Feedback: A beach wheelchair just may be the best invention ever
Thank you for the great article on the beach wheelchairs [“Beach Lovers, Get Rolling,” by Yomi S. Wrong, July 29]. My husband, Richard, and I discovered the one at Laguna Beach in 2004 and have been using it ever since.
Richard, who has multiple sclerosis, loves the beach chair because he can touch the sand and pick up (and return) sea shells, and I always make sure he gets doused with a couple of waves.
We recently got stuck in the wet sand: He sank farther every time a wave came in. We laughed and laughed. Eventually three angels appeared (two in bikinis and one in surfer shorts) and pulled us out of the hole.
I’ve never been able to push him back up to the lifeguard station because of the soft, dry sand. But many people have helped us.
Thank you for letting others know about the greatest invention ever.
Strolling in Germany
In re wandering by George Hobica [“Walking in a City’s Rhythm,” July 29]: If you’re in Munich, Germany, walk through Englischer Garten, or English Garden, a huge urban park.
Or better yet, get a bike and ride south along the Isar. Stop at Waldwirtschaft Grosshesselohebeer garden. Or for an even more local experience, try the Menterschwaigebeer garden.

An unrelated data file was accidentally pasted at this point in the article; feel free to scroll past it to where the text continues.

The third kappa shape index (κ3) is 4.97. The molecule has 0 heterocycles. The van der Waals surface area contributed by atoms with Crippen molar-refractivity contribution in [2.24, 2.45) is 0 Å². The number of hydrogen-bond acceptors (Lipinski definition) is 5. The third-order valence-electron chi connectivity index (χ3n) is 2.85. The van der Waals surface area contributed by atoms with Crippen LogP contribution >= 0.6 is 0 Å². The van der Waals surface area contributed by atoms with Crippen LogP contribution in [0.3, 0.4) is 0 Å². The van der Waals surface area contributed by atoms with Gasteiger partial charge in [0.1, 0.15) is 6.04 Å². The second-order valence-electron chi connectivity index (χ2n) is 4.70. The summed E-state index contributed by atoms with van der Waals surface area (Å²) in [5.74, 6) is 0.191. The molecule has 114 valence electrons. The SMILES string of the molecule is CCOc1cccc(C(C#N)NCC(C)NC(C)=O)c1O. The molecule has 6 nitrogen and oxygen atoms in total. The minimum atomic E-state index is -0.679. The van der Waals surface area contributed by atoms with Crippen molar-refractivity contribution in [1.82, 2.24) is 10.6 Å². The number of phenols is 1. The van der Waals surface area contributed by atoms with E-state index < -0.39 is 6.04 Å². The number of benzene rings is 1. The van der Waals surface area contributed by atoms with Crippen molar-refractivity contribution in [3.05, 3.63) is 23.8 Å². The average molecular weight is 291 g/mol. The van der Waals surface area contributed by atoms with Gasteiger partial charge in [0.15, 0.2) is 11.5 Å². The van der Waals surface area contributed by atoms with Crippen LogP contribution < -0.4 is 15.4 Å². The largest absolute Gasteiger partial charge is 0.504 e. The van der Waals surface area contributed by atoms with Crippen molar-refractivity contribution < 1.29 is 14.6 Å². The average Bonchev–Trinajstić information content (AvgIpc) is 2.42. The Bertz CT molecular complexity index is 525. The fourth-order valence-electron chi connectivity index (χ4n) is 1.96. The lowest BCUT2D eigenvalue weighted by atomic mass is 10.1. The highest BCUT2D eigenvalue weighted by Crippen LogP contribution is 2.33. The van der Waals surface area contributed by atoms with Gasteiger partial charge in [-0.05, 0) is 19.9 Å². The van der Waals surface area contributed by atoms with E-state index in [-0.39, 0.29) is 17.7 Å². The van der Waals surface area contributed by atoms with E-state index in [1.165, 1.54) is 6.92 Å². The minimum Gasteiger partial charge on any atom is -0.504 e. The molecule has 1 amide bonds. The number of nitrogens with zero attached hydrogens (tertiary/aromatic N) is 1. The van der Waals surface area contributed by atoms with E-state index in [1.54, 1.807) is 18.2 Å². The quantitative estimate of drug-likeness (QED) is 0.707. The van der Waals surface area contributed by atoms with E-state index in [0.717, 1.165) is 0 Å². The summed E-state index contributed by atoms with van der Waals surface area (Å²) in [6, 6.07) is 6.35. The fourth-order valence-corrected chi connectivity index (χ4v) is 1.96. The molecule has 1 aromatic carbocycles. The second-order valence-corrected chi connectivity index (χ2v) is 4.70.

I enjoyed the article about hiking Mt. Olympus in Greece [“Mythic Mountaintop,” by Terri Cook, July 22]. I tried to reach the summit on a trip about 25 years ago.
Back then, when leaving the Spillios Agapitos refuge, there was a well-marked trail, but after some distance the trail ended. Hikers needed to make their way on their own following the colorful dots painted on the rocks and dirt slopes.
It wasn’t always easy to see the painted dots, nor were they every several yards or so. Nonetheless it was an exciting adventure.
Staying at the refuge was also an adventure. My first night there, I couldn’t understand why almost all the hikers were going to bed so early.
When I finally did go into the dormitory to go to bed, I learned why they retired early: to try to fall asleep before the snoring started. It was the most restless night I ever experienced. Mosquitoes buzzing and biting would not have been as unpleasant as it was trying to fall asleep in that dorm. I strongly recommend that anyone sleeping there brings earplugs.
Pleased to read that the slats in the floorboards have been replaced by flush toilets.
FOR THE RECORD: An earlier version of this article gave the incorrect name for the letter writer of “Sleeping Tips.” His name is Don Heuman.
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